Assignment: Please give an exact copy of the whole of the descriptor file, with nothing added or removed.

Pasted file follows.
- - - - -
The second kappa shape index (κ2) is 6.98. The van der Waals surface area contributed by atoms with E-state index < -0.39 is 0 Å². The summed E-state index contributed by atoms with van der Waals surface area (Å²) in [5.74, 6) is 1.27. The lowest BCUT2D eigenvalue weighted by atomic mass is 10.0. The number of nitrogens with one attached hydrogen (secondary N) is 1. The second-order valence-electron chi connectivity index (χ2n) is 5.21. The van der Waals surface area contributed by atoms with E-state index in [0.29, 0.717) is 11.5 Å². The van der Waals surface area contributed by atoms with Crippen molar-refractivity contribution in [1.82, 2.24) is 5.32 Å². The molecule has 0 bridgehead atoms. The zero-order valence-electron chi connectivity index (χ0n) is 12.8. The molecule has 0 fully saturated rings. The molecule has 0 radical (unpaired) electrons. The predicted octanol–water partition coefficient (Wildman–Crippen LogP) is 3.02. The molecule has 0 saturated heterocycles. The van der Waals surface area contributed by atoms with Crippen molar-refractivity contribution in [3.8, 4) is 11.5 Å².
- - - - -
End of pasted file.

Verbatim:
The second kappa shape index (κ2) is 6.98. The van der Waals surface area contributed by atoms with E-state index < -0.39 is 0 Å². The summed E-state index contributed by atoms with van der Waals surface area (Å²) in [5.74, 6) is 1.27. The lowest BCUT2D eigenvalue weighted by atomic mass is 10.0. The number of nitrogens with one attached hydrogen (secondary N) is 1. The second-order valence-electron chi connectivity index (χ2n) is 5.21. The van der Waals surface area contributed by atoms with E-state index in [0.29, 0.717) is 11.5 Å². The van der Waals surface area contributed by atoms with Crippen molar-refractivity contribution in [1.82, 2.24) is 5.32 Å². The molecule has 0 bridgehead atoms. The zero-order valence-electron chi connectivity index (χ0n) is 12.8. The molecule has 0 fully saturated rings. The molecule has 0 radical (unpaired) electrons. The predicted octanol–water partition coefficient (Wildman–Crippen LogP) is 3.02. The molecule has 0 saturated heterocycles. The van der Waals surface area contributed by atoms with Crippen molar-refractivity contribution in [3.8, 4) is 11.5 Å².